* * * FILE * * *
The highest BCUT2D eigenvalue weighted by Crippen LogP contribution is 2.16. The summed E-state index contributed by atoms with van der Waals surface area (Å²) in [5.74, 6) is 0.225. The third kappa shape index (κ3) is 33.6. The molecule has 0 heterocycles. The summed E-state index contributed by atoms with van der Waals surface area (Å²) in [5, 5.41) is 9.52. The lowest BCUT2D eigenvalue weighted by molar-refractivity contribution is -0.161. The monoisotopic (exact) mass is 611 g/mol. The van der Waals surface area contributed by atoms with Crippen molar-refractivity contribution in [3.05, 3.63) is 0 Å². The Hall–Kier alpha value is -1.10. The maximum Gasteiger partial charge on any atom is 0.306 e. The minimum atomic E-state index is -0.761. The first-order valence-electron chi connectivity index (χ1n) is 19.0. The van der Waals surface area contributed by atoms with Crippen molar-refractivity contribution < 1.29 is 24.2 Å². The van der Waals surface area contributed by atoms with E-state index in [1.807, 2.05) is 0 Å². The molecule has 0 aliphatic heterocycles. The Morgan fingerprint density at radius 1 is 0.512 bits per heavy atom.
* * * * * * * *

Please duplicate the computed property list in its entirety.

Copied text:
The highest BCUT2D eigenvalue weighted by Crippen LogP contribution is 2.16. The summed E-state index contributed by atoms with van der Waals surface area (Å²) in [5.74, 6) is 0.225. The third kappa shape index (κ3) is 33.6. The molecule has 0 heterocycles. The summed E-state index contributed by atoms with van der Waals surface area (Å²) in [5, 5.41) is 9.52. The lowest BCUT2D eigenvalue weighted by molar-refractivity contribution is -0.161. The monoisotopic (exact) mass is 611 g/mol. The van der Waals surface area contributed by atoms with Crippen molar-refractivity contribution in [3.05, 3.63) is 0 Å². The Hall–Kier alpha value is -1.10. The maximum Gasteiger partial charge on any atom is 0.306 e. The minimum atomic E-state index is -0.761. The first-order valence-electron chi connectivity index (χ1n) is 19.0. The van der Waals surface area contributed by atoms with Crippen molar-refractivity contribution < 1.29 is 24.2 Å². The van der Waals surface area contributed by atoms with E-state index in [1.807, 2.05) is 0 Å². The molecule has 0 aliphatic heterocycles. The Morgan fingerprint density at radius 1 is 0.512 bits per heavy atom.